First, visit the Docker homepage and look for the Get Docker tab. Then, choose the version you want based on your operating system:
On the next page, you can download the application and then run the installer. This part is very simple – all you need to do is keep moving through the screens and wait until the installation is complete. When it’s done, you’ll need to restart your computer.
Once your system is back up and running, open your command line. On Windows, you can just search for Powershell if you don’t want to install another program. Then, type in docker ps. If you installed Docker successfully, you should see something like this:
A list of your running Docker containers.
That’s a list of the containers currently running on your computer and as you can see, it’s empty. Let’s fix that right away.
Step #2: Set up a container with a WordPress environment
There are two ways to go about this step – you can create a container and set up all the elements you need one by one, or you can do it all in one fell swoop. Naturally, the second route is the smart way to go, so let’s walk through it.
We’re going to use a tool called Docker Compose, which enables you to configure the services you want your container to have and set them up all at once. Start out by opening the command line again and entering these two commands, one after the other:
mkdir wordpress-local && cd wordpress-local
What these commands do is create a directory called wordpress-local on your computer, then add a new file called docker-compose.yml inside that directory.
In order to create your WordPress environment, you’ll need to add some parameters to that file. Using your normal folder tool, find the folder you just created on your computer and open docker-compose.yml using your favorite text editor. Paste the following code snippet into the file:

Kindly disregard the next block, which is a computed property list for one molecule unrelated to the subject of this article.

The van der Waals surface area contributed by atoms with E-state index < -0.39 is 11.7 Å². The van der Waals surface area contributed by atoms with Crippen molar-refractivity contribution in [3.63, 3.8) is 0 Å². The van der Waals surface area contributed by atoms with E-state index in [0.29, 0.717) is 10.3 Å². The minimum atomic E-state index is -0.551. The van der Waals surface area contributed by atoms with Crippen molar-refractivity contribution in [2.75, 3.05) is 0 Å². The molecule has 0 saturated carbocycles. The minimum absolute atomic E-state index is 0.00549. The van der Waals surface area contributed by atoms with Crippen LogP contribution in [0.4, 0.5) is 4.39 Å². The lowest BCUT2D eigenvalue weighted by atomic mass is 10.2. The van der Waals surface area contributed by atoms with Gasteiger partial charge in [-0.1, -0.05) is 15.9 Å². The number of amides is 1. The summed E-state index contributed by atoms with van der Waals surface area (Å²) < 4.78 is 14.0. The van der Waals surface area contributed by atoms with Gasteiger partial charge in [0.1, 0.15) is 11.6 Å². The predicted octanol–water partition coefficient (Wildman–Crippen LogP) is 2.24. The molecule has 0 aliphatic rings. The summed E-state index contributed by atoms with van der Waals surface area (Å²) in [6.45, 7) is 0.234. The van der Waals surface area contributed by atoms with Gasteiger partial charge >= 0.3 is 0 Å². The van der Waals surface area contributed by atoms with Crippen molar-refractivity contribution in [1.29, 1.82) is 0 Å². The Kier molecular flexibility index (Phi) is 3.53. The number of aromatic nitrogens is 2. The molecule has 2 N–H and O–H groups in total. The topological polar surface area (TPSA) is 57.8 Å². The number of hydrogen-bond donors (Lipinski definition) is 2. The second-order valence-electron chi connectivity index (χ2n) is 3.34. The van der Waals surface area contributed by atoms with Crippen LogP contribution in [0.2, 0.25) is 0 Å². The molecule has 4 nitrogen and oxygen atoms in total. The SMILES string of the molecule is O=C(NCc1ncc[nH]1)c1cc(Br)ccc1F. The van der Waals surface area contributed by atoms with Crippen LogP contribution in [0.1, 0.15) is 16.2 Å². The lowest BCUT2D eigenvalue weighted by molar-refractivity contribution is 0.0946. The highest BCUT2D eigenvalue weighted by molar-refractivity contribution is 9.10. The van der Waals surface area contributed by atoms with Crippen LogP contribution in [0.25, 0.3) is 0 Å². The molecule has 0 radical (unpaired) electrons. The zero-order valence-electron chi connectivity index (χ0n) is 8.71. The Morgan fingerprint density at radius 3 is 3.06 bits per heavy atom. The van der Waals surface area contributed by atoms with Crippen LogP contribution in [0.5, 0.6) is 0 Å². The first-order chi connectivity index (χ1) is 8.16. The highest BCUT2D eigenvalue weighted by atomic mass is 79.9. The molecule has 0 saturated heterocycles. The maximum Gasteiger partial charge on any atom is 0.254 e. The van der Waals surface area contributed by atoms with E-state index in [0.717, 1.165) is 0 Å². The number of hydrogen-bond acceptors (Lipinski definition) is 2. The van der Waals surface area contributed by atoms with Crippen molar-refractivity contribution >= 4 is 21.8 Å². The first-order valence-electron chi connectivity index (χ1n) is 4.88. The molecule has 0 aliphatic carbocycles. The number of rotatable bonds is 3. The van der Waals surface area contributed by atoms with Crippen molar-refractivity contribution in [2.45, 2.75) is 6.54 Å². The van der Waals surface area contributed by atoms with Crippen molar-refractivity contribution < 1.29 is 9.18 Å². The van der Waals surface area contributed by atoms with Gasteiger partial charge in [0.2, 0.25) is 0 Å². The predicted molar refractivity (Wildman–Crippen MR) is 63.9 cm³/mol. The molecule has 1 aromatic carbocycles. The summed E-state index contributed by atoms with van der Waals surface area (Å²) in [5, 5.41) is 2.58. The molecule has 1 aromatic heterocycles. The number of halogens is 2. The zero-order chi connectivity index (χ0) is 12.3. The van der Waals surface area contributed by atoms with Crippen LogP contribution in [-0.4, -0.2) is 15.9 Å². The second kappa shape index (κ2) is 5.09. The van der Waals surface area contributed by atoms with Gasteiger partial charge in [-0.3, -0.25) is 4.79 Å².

Save your changes now, and close your editor. What you just did is instruct Docker to set up a new database for WordPress (called my-wpdb) and install the platform itself along with all the other services it needs. We also assigned specific ports and individual passwords, which you can customize by editing the values in the file. With that out of the way, let’s move on to the last step.
Step #3: Get your WordPress container up and running
All that’s left now is to tell Docker to start up your container. To do that, use the following command from within the folder where your docker-compose.yml is located.
docker-compose up -d
Now, sit back and wait for Docker to download and set up all the services you indicated in your docker-compose.yml file. This might take a few minutes, depending on your internet connection.
Once the setup is complete, you’ll be able to access your WordPress site from any browser by entering the ports you set up earlier. In this case, those would be 127.0.0.3:8080:
Local WordPress development using Docker: Finishing up.
All that’s left to do now is follow the regular WordPress setup process in your browser.
Keep in mind that you can set up as many Docker containers as you want, and power them up or down at will using these two commands:
docker-compose up -d